Is there so much hate for the ones we love?
Tell me, we both matter, don’t we?
You, it’s you and me
It’s you and me, won’t be unhappy
 
And if I only could
I’d make a deal with God
And I’d get him to swap our places
Be running up that road
Be running up that hill
Be running up that building
Say, if I only could, oh
 
You
It’s you and me
It’s you and me, won’t be unhappy
 
Oh come on, baby
Oh come on, darling
Let me steal this moment from you now
Oh come on, angel
Come on, come on, darling
Let’s exchange the experience, oh
 
And if I only could
I’d make a deal with God
And I’d get him to swap our places
I’d be running up that road
Be running up that hill
With no problems
 
Say, if I only could
I’d make a deal with God
And I’d get him to swap our places
I’d be running up that road
Be running up that hill
With no problems
 
So if I only could
I’d make a deal with God
And I’d get him to swap our places
I’d be running up that road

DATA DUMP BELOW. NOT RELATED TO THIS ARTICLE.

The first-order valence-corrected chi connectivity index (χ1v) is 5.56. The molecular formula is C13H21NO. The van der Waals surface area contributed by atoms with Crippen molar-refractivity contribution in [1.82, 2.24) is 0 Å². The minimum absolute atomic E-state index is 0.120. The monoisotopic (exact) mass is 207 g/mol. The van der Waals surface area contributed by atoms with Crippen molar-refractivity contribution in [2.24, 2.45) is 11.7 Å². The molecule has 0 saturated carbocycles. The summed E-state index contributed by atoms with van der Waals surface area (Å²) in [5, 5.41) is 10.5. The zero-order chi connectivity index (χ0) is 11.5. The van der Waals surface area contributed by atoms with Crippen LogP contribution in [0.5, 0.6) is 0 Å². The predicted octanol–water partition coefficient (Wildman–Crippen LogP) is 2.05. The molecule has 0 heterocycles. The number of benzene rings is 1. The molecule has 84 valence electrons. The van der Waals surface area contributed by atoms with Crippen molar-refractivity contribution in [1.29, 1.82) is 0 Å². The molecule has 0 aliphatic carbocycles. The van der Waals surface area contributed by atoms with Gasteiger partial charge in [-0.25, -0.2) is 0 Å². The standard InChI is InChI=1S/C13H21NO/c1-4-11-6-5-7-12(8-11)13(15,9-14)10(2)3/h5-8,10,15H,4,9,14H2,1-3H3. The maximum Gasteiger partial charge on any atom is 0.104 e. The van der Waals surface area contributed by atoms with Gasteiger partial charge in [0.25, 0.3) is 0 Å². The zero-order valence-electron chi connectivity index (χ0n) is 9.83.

Be running up that hill
With no problems
 
Say, if I only could
I’d be running up that hill
With no problems
 
I believe the lyrics hit a sweet spot between “completely on the nose” and “so obscure and esoteric that seven different MFA students have written papers about it, and they all disagree.”
 
Meg Myers explains this a little during her Tiny Desk Concert with NPR, which is worth a listen for an acoustic version of the song, and for what she says about her motivation for doing the cover.
 

Verdict

Thanks for the original, Kate Bush.

And give us more like this, Meg Myers–swing for the fences, knowing you won’t hit a home run every time. Just keeps swinging. Because this cover was amazing.

Bonus content: here’s how they made the video. Impressive.
 
 
 
 
 
 
 
 

Ed Sheeran and Khalid absolutely nail it with BEAUTIFUL PEOPLE

As a huge fan of Khalid, and a medium-sized fan of Ed Sheeran, I was happy to find out the song I’ve been rocking out to in the car is by these two.

The lyrics are what really made me pay attention–they’re quite different. Gloriously, the music video snags those lyrics like a wobbly pass from Tom Brady (P.S. I hate you, kthxbai) and runs them 98 yards back for a thunderous touchdown.